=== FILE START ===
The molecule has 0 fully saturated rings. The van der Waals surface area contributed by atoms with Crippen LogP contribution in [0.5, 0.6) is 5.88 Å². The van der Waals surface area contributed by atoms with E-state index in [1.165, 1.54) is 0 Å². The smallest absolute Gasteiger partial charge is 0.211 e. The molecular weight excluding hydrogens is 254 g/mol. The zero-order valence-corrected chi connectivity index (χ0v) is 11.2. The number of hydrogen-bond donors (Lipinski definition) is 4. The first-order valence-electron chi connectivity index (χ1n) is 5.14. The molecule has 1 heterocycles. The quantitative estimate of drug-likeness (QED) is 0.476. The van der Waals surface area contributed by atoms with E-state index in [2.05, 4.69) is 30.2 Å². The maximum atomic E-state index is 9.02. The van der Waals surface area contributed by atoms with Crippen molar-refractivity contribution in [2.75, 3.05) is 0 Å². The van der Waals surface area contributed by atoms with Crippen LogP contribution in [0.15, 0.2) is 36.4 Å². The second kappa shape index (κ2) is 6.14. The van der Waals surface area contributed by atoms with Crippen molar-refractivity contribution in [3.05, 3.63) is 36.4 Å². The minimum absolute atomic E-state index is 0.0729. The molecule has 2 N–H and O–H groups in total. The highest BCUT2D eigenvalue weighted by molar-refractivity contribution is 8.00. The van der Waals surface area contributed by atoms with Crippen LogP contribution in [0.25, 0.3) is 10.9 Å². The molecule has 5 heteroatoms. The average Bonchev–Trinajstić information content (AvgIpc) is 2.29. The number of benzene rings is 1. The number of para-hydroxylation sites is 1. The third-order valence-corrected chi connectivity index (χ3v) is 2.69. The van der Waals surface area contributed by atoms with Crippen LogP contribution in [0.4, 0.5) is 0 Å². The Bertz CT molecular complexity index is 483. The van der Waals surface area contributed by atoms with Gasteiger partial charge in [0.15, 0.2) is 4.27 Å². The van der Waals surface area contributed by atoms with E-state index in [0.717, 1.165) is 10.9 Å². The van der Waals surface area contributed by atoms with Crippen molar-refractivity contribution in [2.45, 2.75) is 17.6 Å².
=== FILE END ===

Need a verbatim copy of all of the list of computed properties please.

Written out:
The molecule has 0 fully saturated rings. The van der Waals surface area contributed by atoms with Crippen LogP contribution in [0.5, 0.6) is 5.88 Å². The van der Waals surface area contributed by atoms with E-state index in [1.165, 1.54) is 0 Å². The smallest absolute Gasteiger partial charge is 0.211 e. The molecular weight excluding hydrogens is 254 g/mol. The zero-order valence-corrected chi connectivity index (χ0v) is 11.2. The number of hydrogen-bond donors (Lipinski definition) is 4. The first-order valence-electron chi connectivity index (χ1n) is 5.14. The molecule has 1 heterocycles. The quantitative estimate of drug-likeness (QED) is 0.476. The van der Waals surface area contributed by atoms with E-state index in [2.05, 4.69) is 30.2 Å². The maximum atomic E-state index is 9.02. The van der Waals surface area contributed by atoms with Crippen molar-refractivity contribution in [2.75, 3.05) is 0 Å². The van der Waals surface area contributed by atoms with Crippen LogP contribution in [0.15, 0.2) is 36.4 Å². The second kappa shape index (κ2) is 6.14. The van der Waals surface area contributed by atoms with Crippen molar-refractivity contribution in [3.05, 3.63) is 36.4 Å². The minimum absolute atomic E-state index is 0.0729. The molecule has 2 N–H and O–H groups in total. The highest BCUT2D eigenvalue weighted by molar-refractivity contribution is 8.00. The van der Waals surface area contributed by atoms with Crippen LogP contribution in [0.25, 0.3) is 10.9 Å². The molecule has 5 heteroatoms. The average Bonchev–Trinajstić information content (AvgIpc) is 2.29. The number of benzene rings is 1. The number of para-hydroxylation sites is 1. The third-order valence-corrected chi connectivity index (χ3v) is 2.69. The van der Waals surface area contributed by atoms with Crippen LogP contribution in [0.4, 0.5) is 0 Å². The Bertz CT molecular complexity index is 483. The van der Waals surface area contributed by atoms with Gasteiger partial charge in [0.15, 0.2) is 4.27 Å². The van der Waals surface area contributed by atoms with E-state index in [0.717, 1.165) is 10.9 Å². The van der Waals surface area contributed by atoms with Crippen molar-refractivity contribution in [2.45, 2.75) is 17.6 Å².